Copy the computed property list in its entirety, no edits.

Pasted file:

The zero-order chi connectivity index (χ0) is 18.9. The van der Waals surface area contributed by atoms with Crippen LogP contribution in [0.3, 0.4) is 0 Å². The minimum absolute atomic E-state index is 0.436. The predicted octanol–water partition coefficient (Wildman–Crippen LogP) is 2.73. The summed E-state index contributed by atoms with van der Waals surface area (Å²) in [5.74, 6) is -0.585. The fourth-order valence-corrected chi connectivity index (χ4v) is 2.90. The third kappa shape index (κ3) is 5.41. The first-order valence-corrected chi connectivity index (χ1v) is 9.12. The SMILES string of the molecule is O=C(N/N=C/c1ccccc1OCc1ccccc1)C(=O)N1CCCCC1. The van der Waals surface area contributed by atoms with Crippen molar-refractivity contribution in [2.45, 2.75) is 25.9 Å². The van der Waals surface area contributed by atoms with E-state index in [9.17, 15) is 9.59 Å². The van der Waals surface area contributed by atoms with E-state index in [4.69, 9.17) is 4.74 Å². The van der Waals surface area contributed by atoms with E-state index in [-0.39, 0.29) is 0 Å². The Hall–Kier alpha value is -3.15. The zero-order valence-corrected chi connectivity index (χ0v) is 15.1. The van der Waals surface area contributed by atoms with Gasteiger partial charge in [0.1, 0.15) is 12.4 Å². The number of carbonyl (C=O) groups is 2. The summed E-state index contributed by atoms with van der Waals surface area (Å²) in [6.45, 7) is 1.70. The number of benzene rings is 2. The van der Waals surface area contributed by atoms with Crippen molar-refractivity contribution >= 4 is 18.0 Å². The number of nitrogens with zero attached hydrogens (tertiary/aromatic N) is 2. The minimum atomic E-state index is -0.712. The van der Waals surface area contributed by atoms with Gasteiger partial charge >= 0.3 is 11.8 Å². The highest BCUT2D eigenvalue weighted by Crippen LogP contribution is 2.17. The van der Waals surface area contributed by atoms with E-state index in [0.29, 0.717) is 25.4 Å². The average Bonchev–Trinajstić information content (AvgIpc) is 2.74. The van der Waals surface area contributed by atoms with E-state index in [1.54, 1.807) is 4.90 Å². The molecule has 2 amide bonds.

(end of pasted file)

The zero-order chi connectivity index (χ0) is 18.9. The van der Waals surface area contributed by atoms with Crippen LogP contribution in [0.3, 0.4) is 0 Å². The minimum absolute atomic E-state index is 0.436. The predicted octanol–water partition coefficient (Wildman–Crippen LogP) is 2.73. The summed E-state index contributed by atoms with van der Waals surface area (Å²) in [5.74, 6) is -0.585. The fourth-order valence-corrected chi connectivity index (χ4v) is 2.90. The third kappa shape index (κ3) is 5.41. The first-order valence-corrected chi connectivity index (χ1v) is 9.12. The SMILES string of the molecule is O=C(N/N=C/c1ccccc1OCc1ccccc1)C(=O)N1CCCCC1. The van der Waals surface area contributed by atoms with Crippen molar-refractivity contribution in [2.45, 2.75) is 25.9 Å². The van der Waals surface area contributed by atoms with E-state index in [9.17, 15) is 9.59 Å². The van der Waals surface area contributed by atoms with E-state index in [4.69, 9.17) is 4.74 Å². The van der Waals surface area contributed by atoms with E-state index in [-0.39, 0.29) is 0 Å². The Hall–Kier alpha value is -3.15. The zero-order valence-corrected chi connectivity index (χ0v) is 15.1. The van der Waals surface area contributed by atoms with Gasteiger partial charge in [0.1, 0.15) is 12.4 Å². The number of carbonyl (C=O) groups is 2. The summed E-state index contributed by atoms with van der Waals surface area (Å²) in [6.45, 7) is 1.70. The number of benzene rings is 2. The van der Waals surface area contributed by atoms with Crippen molar-refractivity contribution >= 4 is 18.0 Å². The number of nitrogens with zero attached hydrogens (tertiary/aromatic N) is 2. The minimum atomic E-state index is -0.712. The van der Waals surface area contributed by atoms with Gasteiger partial charge >= 0.3 is 11.8 Å². The highest BCUT2D eigenvalue weighted by Crippen LogP contribution is 2.17. The van der Waals surface area contributed by atoms with E-state index in [0.29, 0.717) is 25.4 Å². The average Bonchev–Trinajstić information content (AvgIpc) is 2.74. The van der Waals surface area contributed by atoms with E-state index in [1.54, 1.807) is 4.90 Å². The molecule has 2 amide bonds.